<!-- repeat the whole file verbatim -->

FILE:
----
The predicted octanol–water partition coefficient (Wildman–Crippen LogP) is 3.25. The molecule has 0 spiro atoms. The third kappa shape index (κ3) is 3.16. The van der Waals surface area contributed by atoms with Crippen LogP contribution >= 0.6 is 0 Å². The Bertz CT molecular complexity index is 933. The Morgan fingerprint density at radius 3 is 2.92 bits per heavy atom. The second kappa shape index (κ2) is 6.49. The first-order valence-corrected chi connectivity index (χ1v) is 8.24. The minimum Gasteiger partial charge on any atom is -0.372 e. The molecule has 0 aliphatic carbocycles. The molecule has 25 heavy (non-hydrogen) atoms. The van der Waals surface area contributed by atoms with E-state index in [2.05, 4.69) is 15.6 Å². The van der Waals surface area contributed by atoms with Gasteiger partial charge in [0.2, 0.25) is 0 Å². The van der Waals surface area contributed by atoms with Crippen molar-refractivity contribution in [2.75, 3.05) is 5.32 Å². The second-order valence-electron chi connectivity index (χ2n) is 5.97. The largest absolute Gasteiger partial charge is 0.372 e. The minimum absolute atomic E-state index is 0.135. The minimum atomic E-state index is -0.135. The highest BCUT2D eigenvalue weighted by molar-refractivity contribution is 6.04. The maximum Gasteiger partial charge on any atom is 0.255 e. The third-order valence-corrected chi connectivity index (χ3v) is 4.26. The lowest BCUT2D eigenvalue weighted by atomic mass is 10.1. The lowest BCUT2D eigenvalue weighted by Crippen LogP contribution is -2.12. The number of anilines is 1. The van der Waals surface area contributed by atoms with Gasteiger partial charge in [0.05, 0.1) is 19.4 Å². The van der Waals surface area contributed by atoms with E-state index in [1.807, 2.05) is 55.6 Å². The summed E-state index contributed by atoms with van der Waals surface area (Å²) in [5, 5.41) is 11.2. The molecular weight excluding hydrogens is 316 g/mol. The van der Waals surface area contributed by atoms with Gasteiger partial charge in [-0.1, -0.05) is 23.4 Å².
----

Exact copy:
The predicted octanol–water partition coefficient (Wildman–Crippen LogP) is 3.25. The molecule has 0 spiro atoms. The third kappa shape index (κ3) is 3.16. The van der Waals surface area contributed by atoms with Crippen LogP contribution >= 0.6 is 0 Å². The Bertz CT molecular complexity index is 933. The Morgan fingerprint density at radius 3 is 2.92 bits per heavy atom. The second kappa shape index (κ2) is 6.49. The first-order valence-corrected chi connectivity index (χ1v) is 8.24. The minimum Gasteiger partial charge on any atom is -0.372 e. The molecule has 0 aliphatic carbocycles. The molecule has 25 heavy (non-hydrogen) atoms. The van der Waals surface area contributed by atoms with E-state index in [2.05, 4.69) is 15.6 Å². The van der Waals surface area contributed by atoms with Gasteiger partial charge in [0.2, 0.25) is 0 Å². The van der Waals surface area contributed by atoms with Crippen molar-refractivity contribution in [2.75, 3.05) is 5.32 Å². The second-order valence-electron chi connectivity index (χ2n) is 5.97. The largest absolute Gasteiger partial charge is 0.372 e. The minimum absolute atomic E-state index is 0.135. The minimum atomic E-state index is -0.135. The highest BCUT2D eigenvalue weighted by molar-refractivity contribution is 6.04. The maximum Gasteiger partial charge on any atom is 0.255 e. The third-order valence-corrected chi connectivity index (χ3v) is 4.26. The lowest BCUT2D eigenvalue weighted by atomic mass is 10.1. The lowest BCUT2D eigenvalue weighted by Crippen LogP contribution is -2.12. The number of anilines is 1. The van der Waals surface area contributed by atoms with Gasteiger partial charge in [0.05, 0.1) is 19.4 Å². The van der Waals surface area contributed by atoms with E-state index in [1.807, 2.05) is 55.6 Å². The summed E-state index contributed by atoms with van der Waals surface area (Å²) in [5, 5.41) is 11.2. The molecular weight excluding hydrogens is 316 g/mol. The van der Waals surface area contributed by atoms with Gasteiger partial charge in [-0.1, -0.05) is 23.4 Å².